PRESERVING CSU:
A VAULT IN THE OFFICE OF THE REGISTRAR CONTAINS 151 YEARS OF HISTORY

By Allison Sylte and Alexandra MacDonald

Faded page by faded page, the Colorado State University Office of the Registrar is working to ensure its records outlive the handwritten sheets of paper that hold the student experiences of years past.

For recent Rams, course records are electronic and can be easily accessed. But for those who attended before 1970, their printed information was stored alphabetically in file cabinets in the basement of Centennial Hall.

For multiple years, the Office of the Registrar has been working to digitize and assign student IDs to all of these records, a process that’s required a scanner and help from an employee off-campus.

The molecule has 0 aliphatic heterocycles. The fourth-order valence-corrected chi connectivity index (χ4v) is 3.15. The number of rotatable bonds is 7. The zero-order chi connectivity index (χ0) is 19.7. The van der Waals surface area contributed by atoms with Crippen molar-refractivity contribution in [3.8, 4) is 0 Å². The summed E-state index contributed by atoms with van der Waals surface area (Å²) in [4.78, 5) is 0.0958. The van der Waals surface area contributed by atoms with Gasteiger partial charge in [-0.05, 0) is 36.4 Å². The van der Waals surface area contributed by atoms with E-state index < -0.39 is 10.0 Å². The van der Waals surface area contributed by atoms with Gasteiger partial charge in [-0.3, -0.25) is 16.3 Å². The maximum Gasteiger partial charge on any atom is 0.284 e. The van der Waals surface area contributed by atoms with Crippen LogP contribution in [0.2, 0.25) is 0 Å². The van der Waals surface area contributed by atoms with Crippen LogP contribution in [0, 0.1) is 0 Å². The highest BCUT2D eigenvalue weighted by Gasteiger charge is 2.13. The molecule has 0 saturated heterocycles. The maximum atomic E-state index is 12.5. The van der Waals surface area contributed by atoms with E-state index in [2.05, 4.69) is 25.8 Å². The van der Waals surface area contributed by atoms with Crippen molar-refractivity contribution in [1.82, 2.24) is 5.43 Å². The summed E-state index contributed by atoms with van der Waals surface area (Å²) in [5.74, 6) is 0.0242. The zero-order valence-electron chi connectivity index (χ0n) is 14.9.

This means that the Office of the Registrar has gotten the chance to revisit 151 years of CSU course history, from back in the late 1800s when records were handwritten on card-sized sheets of paper to the 1970s, when they were preserved with microfiche.

Some interesting items on the old cards? Students could receive “E” grades, which meant “passed without points.” And, before +/- grading existed, “aa” stood for unusually excellent.

Explore the process and see some of the old cards (one belonged to someone who was born in 1895!) in the interactive below.

Preserving CSU